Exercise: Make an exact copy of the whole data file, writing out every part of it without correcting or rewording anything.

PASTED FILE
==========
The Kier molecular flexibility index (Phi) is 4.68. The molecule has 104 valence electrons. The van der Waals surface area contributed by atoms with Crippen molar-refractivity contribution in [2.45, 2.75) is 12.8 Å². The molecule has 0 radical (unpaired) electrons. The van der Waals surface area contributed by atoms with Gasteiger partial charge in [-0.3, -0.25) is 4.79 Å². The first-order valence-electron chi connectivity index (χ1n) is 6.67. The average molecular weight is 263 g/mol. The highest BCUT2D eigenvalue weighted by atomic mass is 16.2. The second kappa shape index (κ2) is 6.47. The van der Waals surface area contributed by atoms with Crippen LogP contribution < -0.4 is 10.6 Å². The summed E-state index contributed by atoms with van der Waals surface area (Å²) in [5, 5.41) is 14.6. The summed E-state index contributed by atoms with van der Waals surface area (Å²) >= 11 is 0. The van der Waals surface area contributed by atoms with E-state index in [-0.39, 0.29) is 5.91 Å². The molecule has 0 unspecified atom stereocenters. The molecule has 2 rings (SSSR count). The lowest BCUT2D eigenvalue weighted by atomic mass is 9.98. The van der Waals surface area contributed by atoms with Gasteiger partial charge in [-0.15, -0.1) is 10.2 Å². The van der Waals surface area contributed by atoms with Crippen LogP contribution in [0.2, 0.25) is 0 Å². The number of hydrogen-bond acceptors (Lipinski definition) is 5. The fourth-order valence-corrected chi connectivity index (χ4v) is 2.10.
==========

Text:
The Kier molecular flexibility index (Phi) is 4.68. The molecule has 104 valence electrons. The van der Waals surface area contributed by atoms with Crippen molar-refractivity contribution in [2.45, 2.75) is 12.8 Å². The molecule has 0 radical (unpaired) electrons. The van der Waals surface area contributed by atoms with Gasteiger partial charge in [-0.3, -0.25) is 4.79 Å². The first-order valence-electron chi connectivity index (χ1n) is 6.67. The average molecular weight is 263 g/mol. The highest BCUT2D eigenvalue weighted by atomic mass is 16.2. The second kappa shape index (κ2) is 6.47. The van der Waals surface area contributed by atoms with Crippen LogP contribution < -0.4 is 10.6 Å². The summed E-state index contributed by atoms with van der Waals surface area (Å²) in [5, 5.41) is 14.6. The summed E-state index contributed by atoms with van der Waals surface area (Å²) >= 11 is 0. The van der Waals surface area contributed by atoms with E-state index in [-0.39, 0.29) is 5.91 Å². The molecule has 0 unspecified atom stereocenters. The molecule has 2 rings (SSSR count). The lowest BCUT2D eigenvalue weighted by atomic mass is 9.98. The van der Waals surface area contributed by atoms with Gasteiger partial charge in [-0.15, -0.1) is 10.2 Å². The van der Waals surface area contributed by atoms with Crippen LogP contribution in [0.2, 0.25) is 0 Å². The number of hydrogen-bond acceptors (Lipinski definition) is 5. The fourth-order valence-corrected chi connectivity index (χ4v) is 2.10.